Traumatic brain injury (TBI) is a major cause of death and disability worldwide. Progesterone has been shown to improve neurologic outcome in multiple experimental models and two early-phase trials involving patients with TBI.We conducted a double-blind, multicenter clinical trial in which patients with severe, moderate-to-severe, or moderate acute TBI (Glasgow Coma Scale score of 4 to 12, on a scale from 3 to 15, with lower scores indicating a lower level of consciousness) were randomly assigned to intravenous progesterone or placebo, with the study treatment initiated within 4 hours after injury and administered for a total of 96 hours. Efficacy was defined as an increase of 10 percentage points in the proportion of patients with a favorable outcome, as determined with the use of the stratified dichotomy of the Extended Glasgow Outcome Scale score at 6 months after injury. Secondary outcomes included mortality and the Disability Rating Scale score.A total of 882 of the planned sample of 1140 patients underwent randomization before the trial was stopped for futility with respect to the primary outcome. The study groups were similar with regard to baseline characteristics; the median age of the patients was 35 years, 73.7% were men, 15.2% were black, and the mean Injury Severity Score was 24.4 (on a scale from 0 to 75, with higher scores indicating greater severity). The most frequent mechanism of injury was a motor vehicle accident. There was no significant difference between the progesterone group and the placebo group in the proportion of patients with a favorable outcome (relative benefit of progesterone, 0.95; 95% confidence interval [CI], 0.85 to 1.06; P=0.35). Phlebitis or thrombophlebitis was more frequent in the progesterone group than in the placebo group (relative risk, 3.03; CI, 1.96 to 4.66). There were no significant differences in the other prespecified safety outcomes.This clinical trial did not show a benefit of progesterone over placebo in the improvement of outcomes in patients with acute TBI. (Funded by the National Institute of Neurological Disorders and Stroke and others; PROTECT III ClinicalTrials.gov number, NCT00822900.).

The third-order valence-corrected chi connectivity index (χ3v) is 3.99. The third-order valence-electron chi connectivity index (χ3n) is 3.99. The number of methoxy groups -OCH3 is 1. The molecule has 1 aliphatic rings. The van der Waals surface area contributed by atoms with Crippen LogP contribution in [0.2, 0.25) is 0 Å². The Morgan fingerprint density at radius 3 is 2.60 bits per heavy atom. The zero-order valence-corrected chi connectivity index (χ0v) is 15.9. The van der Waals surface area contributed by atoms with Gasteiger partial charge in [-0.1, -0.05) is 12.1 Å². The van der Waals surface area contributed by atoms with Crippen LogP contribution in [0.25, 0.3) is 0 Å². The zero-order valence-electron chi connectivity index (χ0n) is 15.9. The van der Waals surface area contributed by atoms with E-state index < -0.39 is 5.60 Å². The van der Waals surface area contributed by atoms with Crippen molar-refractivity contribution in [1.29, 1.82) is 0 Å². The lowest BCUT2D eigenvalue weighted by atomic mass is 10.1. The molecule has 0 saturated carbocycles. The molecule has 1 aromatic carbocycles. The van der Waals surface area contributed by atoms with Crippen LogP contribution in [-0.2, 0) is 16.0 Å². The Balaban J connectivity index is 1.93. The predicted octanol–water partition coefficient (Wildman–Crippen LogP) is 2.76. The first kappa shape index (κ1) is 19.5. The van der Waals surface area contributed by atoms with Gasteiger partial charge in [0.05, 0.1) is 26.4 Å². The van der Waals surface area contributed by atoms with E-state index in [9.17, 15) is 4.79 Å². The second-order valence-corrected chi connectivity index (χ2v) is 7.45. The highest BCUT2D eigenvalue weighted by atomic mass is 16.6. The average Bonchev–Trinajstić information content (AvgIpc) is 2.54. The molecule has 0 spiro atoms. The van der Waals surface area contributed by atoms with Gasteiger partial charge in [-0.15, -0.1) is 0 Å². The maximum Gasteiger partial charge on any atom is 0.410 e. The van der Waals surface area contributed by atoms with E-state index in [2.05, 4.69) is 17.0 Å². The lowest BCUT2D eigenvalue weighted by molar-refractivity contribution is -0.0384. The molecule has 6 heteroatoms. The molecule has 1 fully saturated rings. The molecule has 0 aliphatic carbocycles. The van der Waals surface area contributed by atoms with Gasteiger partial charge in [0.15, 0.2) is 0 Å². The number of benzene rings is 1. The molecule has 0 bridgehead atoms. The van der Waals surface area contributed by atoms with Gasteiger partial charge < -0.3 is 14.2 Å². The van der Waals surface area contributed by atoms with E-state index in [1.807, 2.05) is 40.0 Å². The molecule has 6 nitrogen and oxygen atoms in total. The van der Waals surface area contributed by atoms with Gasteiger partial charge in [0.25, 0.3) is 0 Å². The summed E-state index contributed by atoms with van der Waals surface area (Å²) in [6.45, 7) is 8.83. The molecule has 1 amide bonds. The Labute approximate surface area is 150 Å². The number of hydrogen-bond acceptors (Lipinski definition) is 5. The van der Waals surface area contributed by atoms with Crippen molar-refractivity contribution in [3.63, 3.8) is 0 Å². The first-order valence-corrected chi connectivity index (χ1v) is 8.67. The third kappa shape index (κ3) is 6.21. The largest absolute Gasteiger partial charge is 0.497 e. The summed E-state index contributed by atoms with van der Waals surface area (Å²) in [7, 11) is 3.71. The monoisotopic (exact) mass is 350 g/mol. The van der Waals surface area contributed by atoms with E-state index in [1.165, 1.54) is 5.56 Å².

View details for DOI 10.1056/NEJMoa1404304